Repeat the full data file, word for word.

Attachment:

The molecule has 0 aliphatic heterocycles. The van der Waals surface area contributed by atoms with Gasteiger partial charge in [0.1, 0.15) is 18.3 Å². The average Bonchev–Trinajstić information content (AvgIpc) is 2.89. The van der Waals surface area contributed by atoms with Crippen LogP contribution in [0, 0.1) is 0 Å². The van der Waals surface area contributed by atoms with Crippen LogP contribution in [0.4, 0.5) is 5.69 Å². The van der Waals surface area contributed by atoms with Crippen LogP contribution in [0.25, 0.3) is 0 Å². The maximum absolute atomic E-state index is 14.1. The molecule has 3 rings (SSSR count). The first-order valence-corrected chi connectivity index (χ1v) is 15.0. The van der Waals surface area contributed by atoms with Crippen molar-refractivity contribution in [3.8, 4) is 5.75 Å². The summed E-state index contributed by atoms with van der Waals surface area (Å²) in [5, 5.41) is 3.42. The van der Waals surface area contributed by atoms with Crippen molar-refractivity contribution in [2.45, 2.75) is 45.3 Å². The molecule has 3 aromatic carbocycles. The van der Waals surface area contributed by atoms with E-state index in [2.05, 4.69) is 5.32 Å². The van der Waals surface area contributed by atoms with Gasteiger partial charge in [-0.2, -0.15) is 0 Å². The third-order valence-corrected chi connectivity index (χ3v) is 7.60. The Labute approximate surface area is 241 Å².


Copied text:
The molecule has 0 aliphatic heterocycles. The van der Waals surface area contributed by atoms with Gasteiger partial charge in [0.1, 0.15) is 18.3 Å². The average Bonchev–Trinajstić information content (AvgIpc) is 2.89. The van der Waals surface area contributed by atoms with Crippen LogP contribution in [0, 0.1) is 0 Å². The van der Waals surface area contributed by atoms with Crippen LogP contribution in [0.4, 0.5) is 5.69 Å². The van der Waals surface area contributed by atoms with Crippen LogP contribution in [0.25, 0.3) is 0 Å². The maximum absolute atomic E-state index is 14.1. The molecule has 3 rings (SSSR count). The first-order valence-corrected chi connectivity index (χ1v) is 15.0. The van der Waals surface area contributed by atoms with Crippen molar-refractivity contribution in [3.8, 4) is 5.75 Å². The summed E-state index contributed by atoms with van der Waals surface area (Å²) in [5, 5.41) is 3.42. The van der Waals surface area contributed by atoms with Crippen molar-refractivity contribution in [2.45, 2.75) is 45.3 Å². The molecule has 3 aromatic carbocycles. The van der Waals surface area contributed by atoms with E-state index in [2.05, 4.69) is 5.32 Å². The van der Waals surface area contributed by atoms with Gasteiger partial charge in [-0.2, -0.15) is 0 Å². The third-order valence-corrected chi connectivity index (χ3v) is 7.60. The Labute approximate surface area is 241 Å².